Victor Davis Hanson Private Papers

Tag Archives: Hosni Mubarak

Bin Laden and the Eternal Hydra of War

by Raymond Ibrahim

Hudson New York

As we ponder the significance of Osama bin Laden’s death, it is well to reflect that Islamists are not the cause of hostilities; they are but symptoms of a much greater cause. Read more →

Bin Laden Is Dead, But Our Delusions Live On

by Bruce S. Thornton

Advancing a Free Society

The death of Osama bin Laden has some symbolic value, particularly for the United States. A great power exercises influence not just through its military and economic assets, but through its prestige. Read more →

The Nature of Arab Unrest

by Victor Davis Hanson

National Review Online

Across the Middle East, millions are rebelling against their poverty and lack of freedom, blaming their corrupt leaders, who have ransacked their countries’ treasuries and natural wealth. Read more →

Our Libyan March Madness

by Victor Davis Hanson

National Review Online

The prognosis for Libya might be better if our president cared more about it than about the NCAA. Read more →

President Hamlet

by Victor Davis Hanson

Tribune Media Services

More than 400 years ago, William Shakespeare wrote a riveting tragedy about a young, charismatic Danish prince who vowed to do the right thing in avenging his murdered father. That soon proved easier said than done. As a result, Hamlet couldn’t quite ever act in time — given all the ambiguities that such a sensitive prince first had to sort out. Read more →

Caught in the Middle East Minefield

by Victor Davis Hanson

Tribune Media Services

America seems trapped in an exploding Middle East minefield.

Revolts are breaking out amid the choke points of world commerce. Shiite populations are now restive in the Gulf monarchies. Read more →

Not a Time for Wishful Thinking about Egypt

by Bruce S. Thornton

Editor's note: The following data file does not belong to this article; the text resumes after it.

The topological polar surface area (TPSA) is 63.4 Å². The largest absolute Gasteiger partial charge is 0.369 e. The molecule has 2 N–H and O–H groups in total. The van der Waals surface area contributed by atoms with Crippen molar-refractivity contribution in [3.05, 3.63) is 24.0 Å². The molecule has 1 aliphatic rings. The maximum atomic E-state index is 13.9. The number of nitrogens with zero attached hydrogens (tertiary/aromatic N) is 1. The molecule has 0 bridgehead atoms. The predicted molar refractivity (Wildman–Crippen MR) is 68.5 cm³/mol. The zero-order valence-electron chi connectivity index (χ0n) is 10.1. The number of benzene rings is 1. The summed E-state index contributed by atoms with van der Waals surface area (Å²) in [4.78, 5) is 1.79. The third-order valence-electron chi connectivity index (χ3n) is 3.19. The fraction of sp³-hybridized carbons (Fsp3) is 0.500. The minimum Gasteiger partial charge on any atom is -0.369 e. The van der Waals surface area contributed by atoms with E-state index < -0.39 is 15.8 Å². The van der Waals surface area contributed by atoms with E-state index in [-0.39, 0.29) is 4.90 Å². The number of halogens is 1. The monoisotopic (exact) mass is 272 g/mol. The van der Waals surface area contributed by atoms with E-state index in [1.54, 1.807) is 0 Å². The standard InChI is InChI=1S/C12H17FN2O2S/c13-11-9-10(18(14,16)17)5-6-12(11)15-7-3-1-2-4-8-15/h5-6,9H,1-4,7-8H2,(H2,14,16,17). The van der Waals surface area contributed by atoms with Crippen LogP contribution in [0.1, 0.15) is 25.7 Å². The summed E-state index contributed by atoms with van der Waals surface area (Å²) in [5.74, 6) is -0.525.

Advancing a Free Society

The fall of Egyptian strongman Hosni Mubarak has occasioned all manner of democracy happy-talk in the West. Read more →

Cario Ironies: Same Cast of American Characters, Different Play

by Victor Davis Hanson

National Review Online

The United States’ public position on Egypt is “flexible.” That in and of itself is not surprising, given the ambiguities surrounding the Cairo uprising. Read more →

The Middle East and the Multicultural Nightmare

by Victor Davis Hanson

PJ Media

Obama’s Multiculturalism vs. Bush’s Freedom

Let us be honest. Most of George Bush’s admirable support — as voiced in his 2005 inaugural address — for freedom abroad was de facto abandoned by 2006-7. Condoleeza Rice had championed Egyptian dissidents, but within a year that advocacy was dropped and we were back to the Mubarak paradigm as usual. Read more →

Why the Egyptian Revolution Can Be the Best or Worst Thing to Happen

by Raymond Ibrahim

NRO’s The Corner

It is clear that the media and its host of analysts are split in two camps on the Egyptian revolution: one that sees it as a wonderful expression of “people-power” that, left alone, will naturally culminate into some sort of pluralistic democracy, and another that sees only the Muslim Brotherhood, in other words, that sees only bad coming from the revolution. Read more →

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